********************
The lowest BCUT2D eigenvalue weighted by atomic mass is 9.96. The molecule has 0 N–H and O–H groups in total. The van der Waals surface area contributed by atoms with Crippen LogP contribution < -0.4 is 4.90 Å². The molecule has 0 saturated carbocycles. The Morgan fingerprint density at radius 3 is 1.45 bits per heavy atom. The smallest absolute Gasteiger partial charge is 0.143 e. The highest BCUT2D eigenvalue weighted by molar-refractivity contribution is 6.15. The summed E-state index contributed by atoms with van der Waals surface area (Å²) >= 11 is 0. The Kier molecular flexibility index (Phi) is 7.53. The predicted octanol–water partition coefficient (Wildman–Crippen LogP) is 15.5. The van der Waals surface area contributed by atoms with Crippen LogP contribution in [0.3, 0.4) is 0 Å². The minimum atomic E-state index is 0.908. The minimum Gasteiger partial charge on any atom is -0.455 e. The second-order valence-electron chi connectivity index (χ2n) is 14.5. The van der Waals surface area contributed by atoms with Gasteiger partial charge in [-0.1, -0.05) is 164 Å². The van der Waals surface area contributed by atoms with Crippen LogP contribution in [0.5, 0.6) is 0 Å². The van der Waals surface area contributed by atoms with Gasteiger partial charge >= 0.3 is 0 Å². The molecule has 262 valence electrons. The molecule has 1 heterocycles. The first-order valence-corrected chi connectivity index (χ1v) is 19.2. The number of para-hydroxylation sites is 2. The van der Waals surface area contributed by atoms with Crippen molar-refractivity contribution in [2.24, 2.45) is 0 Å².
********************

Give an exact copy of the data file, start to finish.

The lowest BCUT2D eigenvalue weighted by atomic mass is 9.96. The molecule has 0 N–H and O–H groups in total. The van der Waals surface area contributed by atoms with Crippen LogP contribution < -0.4 is 4.90 Å². The molecule has 0 saturated carbocycles. The Morgan fingerprint density at radius 3 is 1.45 bits per heavy atom. The smallest absolute Gasteiger partial charge is 0.143 e. The highest BCUT2D eigenvalue weighted by molar-refractivity contribution is 6.15. The summed E-state index contributed by atoms with van der Waals surface area (Å²) >= 11 is 0. The Kier molecular flexibility index (Phi) is 7.53. The predicted octanol–water partition coefficient (Wildman–Crippen LogP) is 15.5. The van der Waals surface area contributed by atoms with Crippen LogP contribution in [0.3, 0.4) is 0 Å². The minimum atomic E-state index is 0.908. The minimum Gasteiger partial charge on any atom is -0.455 e. The second-order valence-electron chi connectivity index (χ2n) is 14.5. The van der Waals surface area contributed by atoms with Gasteiger partial charge in [-0.1, -0.05) is 164 Å². The van der Waals surface area contributed by atoms with Crippen LogP contribution in [0.5, 0.6) is 0 Å². The van der Waals surface area contributed by atoms with Gasteiger partial charge >= 0.3 is 0 Å². The molecule has 262 valence electrons. The molecule has 1 heterocycles. The first-order valence-corrected chi connectivity index (χ1v) is 19.2. The number of para-hydroxylation sites is 2. The van der Waals surface area contributed by atoms with Crippen molar-refractivity contribution in [2.24, 2.45) is 0 Å².